IT IS FRIDAY AFTERNOON, the day after billionaire Eli Broad’s foundation announced it would invest $10.5 million in Steve Barr’s grand experiment to remake public education in Los Angeles, and Barr, in blue Dodger cap and denim shirt, sits on the porch of his sylvan Silver Lake home to “take the rest of the day off.” He says this several times, as if to remind himself, and has the props to prove it: On a table in the shade of a towering redwood, an aromatic cigar burns to a stub in the ashtray, and an unfinished Corona turns warm in the sun.

Still, his blinking laptop periodically announces new mail, and his cell phone beeps alerts. A Christmas party for his group of charter schools begins in just a few hours, and a journalist whom Barr has agreed to meet wants answers to the question on so many minds: What has Barr done to deserve $10.5 million of Broad’s money, none of which will go to Los Angeles Unified School District?

Barr answers without the slightest phony impulse toward humility: “On graduation rates, on test scores, on teacher pay — on just about anything you associate with school reform — we have kicked the district’s butt. There’s nobody in America who has taken the same kind of kids in the same kinds of areas and the same dollars and narrowed the achievement gap like we have.

“Eli Broad doesn’t write a check if we are marginally better,” Barr concludes. “People don’t write editorials about us because we’re not successful.” In fact, he says, “The only reason anybody has to listen to my big mouth is because of our success. And if our success wanes, all the defenders of the status quo will celebrate.”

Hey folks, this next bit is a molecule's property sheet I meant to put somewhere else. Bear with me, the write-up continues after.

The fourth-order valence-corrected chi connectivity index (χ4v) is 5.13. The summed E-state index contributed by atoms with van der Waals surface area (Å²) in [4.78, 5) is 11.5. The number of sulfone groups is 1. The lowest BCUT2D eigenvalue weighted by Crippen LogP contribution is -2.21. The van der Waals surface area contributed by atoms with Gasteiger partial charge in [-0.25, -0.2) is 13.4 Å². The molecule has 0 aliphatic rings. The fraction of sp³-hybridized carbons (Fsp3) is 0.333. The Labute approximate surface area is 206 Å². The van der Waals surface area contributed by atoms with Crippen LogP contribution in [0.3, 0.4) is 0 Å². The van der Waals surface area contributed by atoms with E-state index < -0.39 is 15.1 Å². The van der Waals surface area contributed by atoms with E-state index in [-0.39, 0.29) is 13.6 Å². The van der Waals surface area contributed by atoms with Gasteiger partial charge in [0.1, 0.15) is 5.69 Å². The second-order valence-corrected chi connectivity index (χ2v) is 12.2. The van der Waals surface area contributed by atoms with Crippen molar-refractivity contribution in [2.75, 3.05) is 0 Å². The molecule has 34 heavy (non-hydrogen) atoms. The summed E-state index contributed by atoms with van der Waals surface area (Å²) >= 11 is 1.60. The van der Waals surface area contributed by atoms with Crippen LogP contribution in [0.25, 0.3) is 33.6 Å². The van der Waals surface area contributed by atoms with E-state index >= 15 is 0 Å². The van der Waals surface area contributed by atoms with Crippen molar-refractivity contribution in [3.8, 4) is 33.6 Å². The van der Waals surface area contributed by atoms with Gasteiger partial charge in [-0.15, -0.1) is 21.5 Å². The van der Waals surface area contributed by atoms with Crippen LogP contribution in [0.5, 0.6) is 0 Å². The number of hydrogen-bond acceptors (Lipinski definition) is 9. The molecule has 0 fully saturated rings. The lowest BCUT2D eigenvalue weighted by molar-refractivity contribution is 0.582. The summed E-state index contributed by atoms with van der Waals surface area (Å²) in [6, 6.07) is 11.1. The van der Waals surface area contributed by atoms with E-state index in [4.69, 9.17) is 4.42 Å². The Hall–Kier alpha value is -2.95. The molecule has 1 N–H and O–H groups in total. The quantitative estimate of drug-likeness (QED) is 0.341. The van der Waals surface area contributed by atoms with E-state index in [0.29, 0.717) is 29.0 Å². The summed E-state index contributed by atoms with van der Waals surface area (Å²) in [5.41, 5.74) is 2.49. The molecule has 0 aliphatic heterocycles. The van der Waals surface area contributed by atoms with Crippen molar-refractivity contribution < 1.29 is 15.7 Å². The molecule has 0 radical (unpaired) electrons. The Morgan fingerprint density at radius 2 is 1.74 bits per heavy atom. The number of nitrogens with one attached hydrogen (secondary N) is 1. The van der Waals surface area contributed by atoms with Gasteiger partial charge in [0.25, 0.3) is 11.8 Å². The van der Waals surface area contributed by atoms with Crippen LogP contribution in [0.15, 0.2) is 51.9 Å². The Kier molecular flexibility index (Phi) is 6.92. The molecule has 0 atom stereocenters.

It’s been six years since the 47-year-old Barr launched his personal variant on the charter-school formula, Green Dot Public Schools, then lured 500 kids (and their supportive parents) away from nearby — and academically disastrous — Lennox High School in Boyle Heights. To the consternation of L.A. Unified officials, Barr created Animo Leadership Charter High School with the aim of showing what he could do with $1,200 less per student than L.A. Unified and most big-city districts in California spend. His goal was to accomplish what California schools have failed to achieve for nearly 30 years: turn functionally illiterate and grossly undereducated urban freshmen into literate, math-competent, college-ready graduates who can compete with the graduates of rich-kid Harvard-Westlake.